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In how many ways can you pick five books from a shelve with twelve books, such that no two books you pick are consecutive?

This is a problem that I have encountered in several different forms ("In how many ways can you paint five steps of a twelve step staircase, without any two consecutive steps being painted?", etc.) but the idea is the same. Here is how I solved it:

Consider a shelve with $13$ books, and then calculate the number of ways you arrange $5$ pairs and $3$ single books on that shelve. The answer to that question is ${8 \choose 5} = 56$. This question is equivalent to the original, because the pairs prevent you from choosing two consecutive books, and a shelve of $13$ books rather than $12$ is considered because otherwise, it would not be possible to choose the last book on the shelve.

This approach has its downside: writing a formal proof of this is not easy, as you can see. I tried to explain this proof to a friend of mine in order to give him the intuition ${8 \choose 5}$ is the right answer (which is usually easier than a formal proof) but I already had a hard time doing that.

My question is: Is there a more rigorous proof this is the right answer? Not only would that help me explain my answer, but it would probably allow me to use that technique to a broader range of problems.

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The issue here is that the problem itself is not rigorously put to begin with. Combinatorics, ultimately, is about the cardinality of sets. The way to be more rigorous about this sort of problem is by translating from the natural language into mathematics, but once you do this, the problem is trivial. In fact, modeling the problem is the problem. –  Git Gud Jun 16 '13 at 15:22
    
I don't think your reasoning is right on the bookshelf problem. If you're choosing $5$ pairs of books ($10$ books) from a $13$ book shelf, it should be $\binom{13}{10}$. –  Ataraxia Jun 16 '13 at 15:24
    
@ZettaSuro I think my reasoning is right, but my explanation lacks rigour (which is the reason I ask this question). I updated my question to hopefully make it a bit more clear. –  timvermeulen Jun 16 '13 at 15:28
    
What do you mean by consecutive? Do you mean that you don't choose any two books that are next to one another on the shelf? –  Ataraxia Jun 16 '13 at 15:30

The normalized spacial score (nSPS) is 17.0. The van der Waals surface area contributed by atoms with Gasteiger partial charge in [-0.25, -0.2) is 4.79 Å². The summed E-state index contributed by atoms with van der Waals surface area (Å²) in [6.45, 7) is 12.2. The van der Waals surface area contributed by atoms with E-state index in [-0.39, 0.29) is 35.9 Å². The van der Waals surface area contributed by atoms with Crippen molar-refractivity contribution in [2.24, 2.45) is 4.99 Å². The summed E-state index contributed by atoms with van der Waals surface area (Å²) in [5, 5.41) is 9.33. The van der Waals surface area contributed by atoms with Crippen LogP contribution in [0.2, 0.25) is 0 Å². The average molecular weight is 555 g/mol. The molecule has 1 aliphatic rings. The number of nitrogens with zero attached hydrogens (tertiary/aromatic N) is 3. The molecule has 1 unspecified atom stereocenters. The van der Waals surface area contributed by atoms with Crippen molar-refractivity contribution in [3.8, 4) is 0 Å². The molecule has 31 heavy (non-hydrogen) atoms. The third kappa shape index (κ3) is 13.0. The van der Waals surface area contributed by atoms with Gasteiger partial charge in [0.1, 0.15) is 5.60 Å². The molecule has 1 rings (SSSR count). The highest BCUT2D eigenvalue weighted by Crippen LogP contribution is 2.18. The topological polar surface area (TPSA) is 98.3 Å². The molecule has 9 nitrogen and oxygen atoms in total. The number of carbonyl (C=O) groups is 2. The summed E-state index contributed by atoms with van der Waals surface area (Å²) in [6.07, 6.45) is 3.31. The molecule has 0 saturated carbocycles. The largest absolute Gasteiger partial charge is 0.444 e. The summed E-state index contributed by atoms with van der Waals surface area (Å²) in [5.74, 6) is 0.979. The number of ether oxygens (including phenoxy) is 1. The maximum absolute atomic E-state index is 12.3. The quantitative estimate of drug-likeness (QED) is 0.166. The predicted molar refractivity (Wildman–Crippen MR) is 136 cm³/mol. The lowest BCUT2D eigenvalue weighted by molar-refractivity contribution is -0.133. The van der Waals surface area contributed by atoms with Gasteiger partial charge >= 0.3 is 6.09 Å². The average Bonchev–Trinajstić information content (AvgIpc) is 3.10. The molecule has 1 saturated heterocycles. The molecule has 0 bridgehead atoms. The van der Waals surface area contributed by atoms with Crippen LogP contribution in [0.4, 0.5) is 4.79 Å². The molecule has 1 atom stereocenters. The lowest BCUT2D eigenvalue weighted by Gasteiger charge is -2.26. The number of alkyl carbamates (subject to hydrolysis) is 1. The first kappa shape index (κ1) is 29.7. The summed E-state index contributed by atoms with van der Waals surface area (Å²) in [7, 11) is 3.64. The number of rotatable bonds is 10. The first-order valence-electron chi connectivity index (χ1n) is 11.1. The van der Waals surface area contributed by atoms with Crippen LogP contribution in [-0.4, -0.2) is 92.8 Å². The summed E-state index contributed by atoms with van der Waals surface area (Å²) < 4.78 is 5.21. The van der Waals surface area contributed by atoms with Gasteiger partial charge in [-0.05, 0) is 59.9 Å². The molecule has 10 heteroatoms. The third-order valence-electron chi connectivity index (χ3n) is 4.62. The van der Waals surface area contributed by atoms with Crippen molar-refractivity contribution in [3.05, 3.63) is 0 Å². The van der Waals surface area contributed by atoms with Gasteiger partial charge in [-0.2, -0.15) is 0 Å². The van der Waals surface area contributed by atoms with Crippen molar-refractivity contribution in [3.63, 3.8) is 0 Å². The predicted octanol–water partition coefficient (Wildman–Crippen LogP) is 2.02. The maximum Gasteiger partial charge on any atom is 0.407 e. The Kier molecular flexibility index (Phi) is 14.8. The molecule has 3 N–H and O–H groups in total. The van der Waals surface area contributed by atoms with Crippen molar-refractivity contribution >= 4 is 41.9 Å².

@ZettaSuro Right. –  timvermeulen Jun 16 '13 at 15:31

2 Answers 2

up vote 3 down vote accepted

Imagine the books are numbered $1$ to $12$. Let $a_1,a_2,a_3,a_4,a_5$ be the numbers of the chosen books, in increasing order.

Consider the numbers $a_1,a_2-1, a_3-2,a_4-3, a_5-4$. This is an increasing sequence taken from the numbers $1$ to $12-4$.

Conversely, given any increasing sequence $x_1,x_2,\dots,x_5$ taken from the numbers $1$ to $8$, we obtain an allowed book choice by choosing books $x_1, x_2+1, x_3+2, x_4+3, x_5+4$.

Thus there are as many allowed choices as there are ways to choose $5$ numbers from $8$.

One could use more formal language. In effect, we have an explicit bijection between the set of allowed book choices and the collection of $5$-subsets of $\{1,2,\dots,8\}$.

Of course there is nothing special about $12$ and $5$, the same reasoning works in general.

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Here are two ways to think of this:

a) Line up 7 sticks in a row, representing the books NOT being selected. Since there are 8 gaps between the sticks (counting the gaps on the outside), the number of ways to choose 5 of these gaps in which to insert balls (representing the books being chosen) is C(8,5).

b) Line up 5 sticks, representing the books being chosen. Since we don't want these to appear consecutively, put aside 4 balls (representing books not chosen) to be inserted as blockers at the end. This leaves 3 balls to be distributed in the gaps between the sticks, and there are C(8,5) ways to do this. (Then at the end insert one blocker between each pair of consecutive sticks.)

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